Application Development Life Cycle is the term used to illustrate the comprehensive process encompassing the various procedures followed in application development. It begins with identification of requirements, and going through several constructive stages, the course of action culminates with deployment and maintenance. While the later applies to various developments including high-end information systems and system engineering projects, the former basically confines to software application development.
Application Development Life Cycle is essentially a subset of System Development Life Cycle (SDLC).
The sequences of activities that make up the process traditionally include Planning, Analyzing, Designing, Testing and Implementing. These deliberate stages are usually preceded and succeeded by various other activities. In case of an already existing system, the process would start with a thorough evaluation of the system. On the other hand, while starting fresh, the process is initiated with information gathering from various sources. The initial step is usually preceded by feasibility study, carried out to evaluate the viability of the future steps and the overall developmental activities. Based various parameters like client’s budget, availability of resources, etc., the ideal course of action is decided to entail the scope of final objective. The process adheres to essential phases, which essentially define the type of model that would be employed. Some of the popular Application Development Life Cycle models include
- Waterfall Model
- Prototyping Model
- The Agile Model
This traditional model is conceived on the ideology that spending enough time early in the development cycle can go a long way in reducing costs at later stages. If a problem gets spotted in the initial stages itself, it would be much easier and cost-effective to fix than in the later stage.
The model employs a sequential process and the progression is viewed as flowing downwards. As this can be easily identified with the flow of a waterfall, the process has come to be known as the waterfall model. The various phases through which the progress in the waterfall model ‘flows’ include –
In the primary phase of conception includes the creation of a requirement specification document. It enlists the overall functional and non-functional requirements. It could also allow the development of ‘use-cases’ that define the various user-interactions that the application is supposed to provide.
The document essentially is an embodiment of various agreements that are corroborated between the client and the development-team. It allows a meticulous assessment of the essential requirements before beginning with the design. It is useful in reducing the unwanted redesigns later and also offers a pragmatic estimation of risks, product costs and time-schedules. The subsequent step is analysis of these requirements and is vital to the success of the project. Also, the requirements are requisite to be actionable and measurable, while being defined under the paradigm of essential business constraints.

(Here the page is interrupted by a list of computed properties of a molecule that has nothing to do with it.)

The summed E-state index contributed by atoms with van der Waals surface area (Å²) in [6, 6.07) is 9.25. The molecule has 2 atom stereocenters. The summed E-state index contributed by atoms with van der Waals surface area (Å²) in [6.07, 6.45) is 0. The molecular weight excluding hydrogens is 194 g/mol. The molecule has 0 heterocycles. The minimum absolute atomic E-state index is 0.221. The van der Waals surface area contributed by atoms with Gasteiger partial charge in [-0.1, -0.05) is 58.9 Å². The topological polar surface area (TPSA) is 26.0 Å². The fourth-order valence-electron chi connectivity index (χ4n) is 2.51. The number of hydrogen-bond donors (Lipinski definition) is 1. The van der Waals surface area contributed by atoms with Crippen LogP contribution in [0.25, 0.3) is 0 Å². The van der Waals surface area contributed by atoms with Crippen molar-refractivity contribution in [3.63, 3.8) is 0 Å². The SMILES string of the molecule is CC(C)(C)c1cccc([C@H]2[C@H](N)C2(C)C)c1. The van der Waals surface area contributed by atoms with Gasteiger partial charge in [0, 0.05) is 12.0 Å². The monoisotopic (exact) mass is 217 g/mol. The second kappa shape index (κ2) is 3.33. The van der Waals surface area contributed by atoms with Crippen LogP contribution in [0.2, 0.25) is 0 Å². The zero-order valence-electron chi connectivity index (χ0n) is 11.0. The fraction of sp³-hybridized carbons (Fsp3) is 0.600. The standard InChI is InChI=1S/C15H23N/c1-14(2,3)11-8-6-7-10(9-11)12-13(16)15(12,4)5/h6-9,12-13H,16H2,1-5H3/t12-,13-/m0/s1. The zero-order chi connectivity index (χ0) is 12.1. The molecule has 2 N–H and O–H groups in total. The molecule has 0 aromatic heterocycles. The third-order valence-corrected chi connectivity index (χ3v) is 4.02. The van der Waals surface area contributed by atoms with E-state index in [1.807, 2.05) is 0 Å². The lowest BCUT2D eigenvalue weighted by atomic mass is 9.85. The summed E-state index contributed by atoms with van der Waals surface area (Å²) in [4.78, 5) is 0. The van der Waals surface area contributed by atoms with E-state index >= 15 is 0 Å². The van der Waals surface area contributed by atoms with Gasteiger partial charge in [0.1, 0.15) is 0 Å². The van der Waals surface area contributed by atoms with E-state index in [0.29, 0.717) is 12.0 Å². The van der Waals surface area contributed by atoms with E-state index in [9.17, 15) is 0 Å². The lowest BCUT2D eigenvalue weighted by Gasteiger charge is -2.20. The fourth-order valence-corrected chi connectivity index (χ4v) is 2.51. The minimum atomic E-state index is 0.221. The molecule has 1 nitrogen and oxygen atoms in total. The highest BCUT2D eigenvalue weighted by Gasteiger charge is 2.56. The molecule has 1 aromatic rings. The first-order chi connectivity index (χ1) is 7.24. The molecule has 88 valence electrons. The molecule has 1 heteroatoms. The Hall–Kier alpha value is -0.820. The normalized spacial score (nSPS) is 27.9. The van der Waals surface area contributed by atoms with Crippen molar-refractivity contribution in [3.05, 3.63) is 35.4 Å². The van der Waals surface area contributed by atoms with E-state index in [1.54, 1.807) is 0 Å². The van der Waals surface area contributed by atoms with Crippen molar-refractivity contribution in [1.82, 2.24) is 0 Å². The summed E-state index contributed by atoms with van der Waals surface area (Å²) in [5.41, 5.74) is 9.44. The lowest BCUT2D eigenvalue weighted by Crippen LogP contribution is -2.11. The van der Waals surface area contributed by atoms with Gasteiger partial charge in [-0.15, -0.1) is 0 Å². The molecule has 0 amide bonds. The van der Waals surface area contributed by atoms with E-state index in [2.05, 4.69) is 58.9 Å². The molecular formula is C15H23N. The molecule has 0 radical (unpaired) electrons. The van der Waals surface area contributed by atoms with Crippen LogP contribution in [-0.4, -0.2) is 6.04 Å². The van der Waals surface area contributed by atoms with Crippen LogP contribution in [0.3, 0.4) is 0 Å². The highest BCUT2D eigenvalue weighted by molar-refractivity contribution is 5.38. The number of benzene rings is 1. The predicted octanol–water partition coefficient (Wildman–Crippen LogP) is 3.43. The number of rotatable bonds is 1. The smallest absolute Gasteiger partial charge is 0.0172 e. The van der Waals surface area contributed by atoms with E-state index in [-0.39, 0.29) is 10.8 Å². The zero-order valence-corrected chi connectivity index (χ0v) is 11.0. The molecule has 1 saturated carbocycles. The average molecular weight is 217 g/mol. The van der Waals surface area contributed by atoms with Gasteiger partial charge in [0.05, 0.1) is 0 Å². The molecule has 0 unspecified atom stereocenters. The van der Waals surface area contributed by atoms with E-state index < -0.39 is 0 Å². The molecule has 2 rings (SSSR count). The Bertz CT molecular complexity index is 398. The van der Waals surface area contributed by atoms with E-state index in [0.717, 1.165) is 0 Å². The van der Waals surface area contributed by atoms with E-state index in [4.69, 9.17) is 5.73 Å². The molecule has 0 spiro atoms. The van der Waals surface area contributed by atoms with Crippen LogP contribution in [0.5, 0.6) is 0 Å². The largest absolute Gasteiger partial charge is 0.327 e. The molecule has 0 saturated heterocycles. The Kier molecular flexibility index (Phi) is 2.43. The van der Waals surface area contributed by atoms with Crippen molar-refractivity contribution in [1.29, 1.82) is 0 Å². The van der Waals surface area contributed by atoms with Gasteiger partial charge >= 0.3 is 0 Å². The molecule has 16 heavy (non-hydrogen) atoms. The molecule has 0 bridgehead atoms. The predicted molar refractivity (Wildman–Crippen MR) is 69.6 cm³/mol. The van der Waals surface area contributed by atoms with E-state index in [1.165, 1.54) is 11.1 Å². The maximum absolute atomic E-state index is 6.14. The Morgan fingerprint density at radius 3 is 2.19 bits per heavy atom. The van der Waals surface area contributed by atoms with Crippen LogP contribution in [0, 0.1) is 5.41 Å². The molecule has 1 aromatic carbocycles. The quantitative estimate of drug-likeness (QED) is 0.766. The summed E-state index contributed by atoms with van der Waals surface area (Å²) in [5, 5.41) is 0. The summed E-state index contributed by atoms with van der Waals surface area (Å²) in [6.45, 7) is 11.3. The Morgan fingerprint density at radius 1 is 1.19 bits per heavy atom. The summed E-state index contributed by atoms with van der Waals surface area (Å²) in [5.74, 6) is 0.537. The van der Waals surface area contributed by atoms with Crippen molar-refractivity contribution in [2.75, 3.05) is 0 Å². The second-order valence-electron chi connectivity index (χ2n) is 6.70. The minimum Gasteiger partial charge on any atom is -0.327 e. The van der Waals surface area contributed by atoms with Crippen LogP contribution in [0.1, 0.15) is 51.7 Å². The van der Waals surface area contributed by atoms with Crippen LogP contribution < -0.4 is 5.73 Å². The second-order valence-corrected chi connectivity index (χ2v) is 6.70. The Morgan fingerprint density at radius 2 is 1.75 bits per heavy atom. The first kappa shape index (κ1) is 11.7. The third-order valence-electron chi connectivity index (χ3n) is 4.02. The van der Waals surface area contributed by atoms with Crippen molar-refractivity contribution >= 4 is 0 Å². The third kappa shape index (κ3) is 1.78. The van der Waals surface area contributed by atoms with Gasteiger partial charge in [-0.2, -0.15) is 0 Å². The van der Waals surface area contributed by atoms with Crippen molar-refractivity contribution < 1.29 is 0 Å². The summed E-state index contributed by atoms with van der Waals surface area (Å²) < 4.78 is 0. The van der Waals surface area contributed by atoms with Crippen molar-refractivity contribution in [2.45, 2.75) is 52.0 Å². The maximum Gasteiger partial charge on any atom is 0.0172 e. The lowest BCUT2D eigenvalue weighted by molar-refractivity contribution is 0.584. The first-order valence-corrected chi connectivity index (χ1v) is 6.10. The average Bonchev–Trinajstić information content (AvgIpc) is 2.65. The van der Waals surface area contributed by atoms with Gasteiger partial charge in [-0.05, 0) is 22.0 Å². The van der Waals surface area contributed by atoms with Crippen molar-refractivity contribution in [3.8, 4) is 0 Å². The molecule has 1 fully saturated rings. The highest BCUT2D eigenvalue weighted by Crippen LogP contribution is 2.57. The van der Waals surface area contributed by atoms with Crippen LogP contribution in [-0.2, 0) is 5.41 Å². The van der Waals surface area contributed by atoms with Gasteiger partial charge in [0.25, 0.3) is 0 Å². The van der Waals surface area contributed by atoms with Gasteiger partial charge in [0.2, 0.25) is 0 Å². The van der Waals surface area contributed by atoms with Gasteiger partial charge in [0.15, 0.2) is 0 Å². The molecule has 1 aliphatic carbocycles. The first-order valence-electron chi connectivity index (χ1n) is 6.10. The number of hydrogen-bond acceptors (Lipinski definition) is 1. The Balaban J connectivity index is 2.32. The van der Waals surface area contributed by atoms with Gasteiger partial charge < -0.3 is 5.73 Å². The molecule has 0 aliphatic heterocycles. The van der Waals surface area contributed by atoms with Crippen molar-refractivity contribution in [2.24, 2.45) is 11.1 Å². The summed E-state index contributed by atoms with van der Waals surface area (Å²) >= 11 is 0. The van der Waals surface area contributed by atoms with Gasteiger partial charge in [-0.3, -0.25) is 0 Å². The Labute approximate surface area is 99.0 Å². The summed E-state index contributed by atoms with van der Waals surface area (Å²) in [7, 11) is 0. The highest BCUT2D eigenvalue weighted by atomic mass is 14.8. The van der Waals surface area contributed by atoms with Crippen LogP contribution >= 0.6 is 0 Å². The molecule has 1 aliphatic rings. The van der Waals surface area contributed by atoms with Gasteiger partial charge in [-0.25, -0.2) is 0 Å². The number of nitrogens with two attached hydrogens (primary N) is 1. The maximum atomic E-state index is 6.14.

In waterfall model, it is common to invest 20–40% of a project schedule in first two phases. The subsequent phases of analysis, design and development go about giving a formative structure to the application. Around 30–40% of the total time is dedicated for these vital stages while the remaining is spent on testing and implementation of the software. Most projects include a detail list of controls and procedures that regulate the overall developmental process.
While waterfall model was process of choice for considerable period being followed by many major organizations, it has now fallen out of preferences. It has been criticized to be highly rigid and sluggish. Moreover, the assumption that clients would exactly know their requirements at the very beginning of the project has been disparaged. Pragmatic options of watching the final product and making changes leads to the overheads of redevelopment and testing, which has made waterfall model unpopular with the development teams. Many modified versions of the model have now come up and being used across the organizations with several variations.
Application prototyping is built on the convenience of letting the end-users evaluate the developers’ proposals for the product by trying them out in essentiality. This is contrary to the traditional process of evaluating the design based on mere descriptions. Prototypes are basically the incomplete versions of the final application and simulates some of it chief aspects. It can entail various benefits as developers can get valuable feedback from the end-users early right at the start of the project. It lets all the stake-holders analyze the specifications in the beginning and match it with the final product. Also, it allows them many insights into the accuracy and scope of the project. This lets the stake-holders estimate the deadlines in a better way and ensure they are successfully met. Prototyping is beneficial in describing unconsidered-requirements which can be a key in commercial relationship between clients and the developers. The following are the essential steps involved in prototyping Identify basic requirements